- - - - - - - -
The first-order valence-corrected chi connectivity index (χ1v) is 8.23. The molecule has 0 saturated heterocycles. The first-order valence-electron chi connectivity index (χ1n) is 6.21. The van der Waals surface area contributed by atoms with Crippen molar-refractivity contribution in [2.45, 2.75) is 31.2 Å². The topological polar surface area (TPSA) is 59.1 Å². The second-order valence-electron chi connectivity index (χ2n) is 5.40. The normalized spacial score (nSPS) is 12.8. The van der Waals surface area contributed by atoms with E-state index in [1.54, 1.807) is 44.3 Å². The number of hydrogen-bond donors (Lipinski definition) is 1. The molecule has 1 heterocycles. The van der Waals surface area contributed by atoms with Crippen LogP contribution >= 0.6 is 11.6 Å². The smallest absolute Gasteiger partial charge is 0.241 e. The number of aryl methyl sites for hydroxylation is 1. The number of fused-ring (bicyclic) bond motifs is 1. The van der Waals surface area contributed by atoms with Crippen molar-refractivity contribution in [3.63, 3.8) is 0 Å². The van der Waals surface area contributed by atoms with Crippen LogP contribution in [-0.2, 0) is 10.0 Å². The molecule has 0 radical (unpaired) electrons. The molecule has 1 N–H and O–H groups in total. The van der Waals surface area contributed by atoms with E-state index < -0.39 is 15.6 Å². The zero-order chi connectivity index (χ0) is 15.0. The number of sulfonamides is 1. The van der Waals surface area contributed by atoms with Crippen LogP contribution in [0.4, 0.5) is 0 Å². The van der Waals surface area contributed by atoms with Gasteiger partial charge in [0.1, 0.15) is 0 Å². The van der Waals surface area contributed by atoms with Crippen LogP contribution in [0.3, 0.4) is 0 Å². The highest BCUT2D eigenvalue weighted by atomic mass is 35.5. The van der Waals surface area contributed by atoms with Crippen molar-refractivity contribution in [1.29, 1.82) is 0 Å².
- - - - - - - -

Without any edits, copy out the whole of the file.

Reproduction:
The first-order valence-corrected chi connectivity index (χ1v) is 8.23. The molecule has 0 saturated heterocycles. The first-order valence-electron chi connectivity index (χ1n) is 6.21. The van der Waals surface area contributed by atoms with Crippen molar-refractivity contribution in [2.45, 2.75) is 31.2 Å². The topological polar surface area (TPSA) is 59.1 Å². The second-order valence-electron chi connectivity index (χ2n) is 5.40. The normalized spacial score (nSPS) is 12.8. The van der Waals surface area contributed by atoms with E-state index in [1.54, 1.807) is 44.3 Å². The number of hydrogen-bond donors (Lipinski definition) is 1. The molecule has 1 heterocycles. The van der Waals surface area contributed by atoms with Crippen LogP contribution >= 0.6 is 11.6 Å². The smallest absolute Gasteiger partial charge is 0.241 e. The number of aryl methyl sites for hydroxylation is 1. The number of fused-ring (bicyclic) bond motifs is 1. The van der Waals surface area contributed by atoms with Crippen molar-refractivity contribution in [3.63, 3.8) is 0 Å². The van der Waals surface area contributed by atoms with Crippen LogP contribution in [-0.2, 0) is 10.0 Å². The molecule has 0 radical (unpaired) electrons. The molecule has 1 N–H and O–H groups in total. The van der Waals surface area contributed by atoms with E-state index < -0.39 is 15.6 Å². The zero-order chi connectivity index (χ0) is 15.0. The number of sulfonamides is 1. The van der Waals surface area contributed by atoms with Crippen LogP contribution in [0.4, 0.5) is 0 Å². The van der Waals surface area contributed by atoms with Gasteiger partial charge in [0.1, 0.15) is 0 Å². The van der Waals surface area contributed by atoms with Crippen LogP contribution in [0.3, 0.4) is 0 Å². The highest BCUT2D eigenvalue weighted by atomic mass is 35.5. The van der Waals surface area contributed by atoms with Crippen molar-refractivity contribution in [1.29, 1.82) is 0 Å².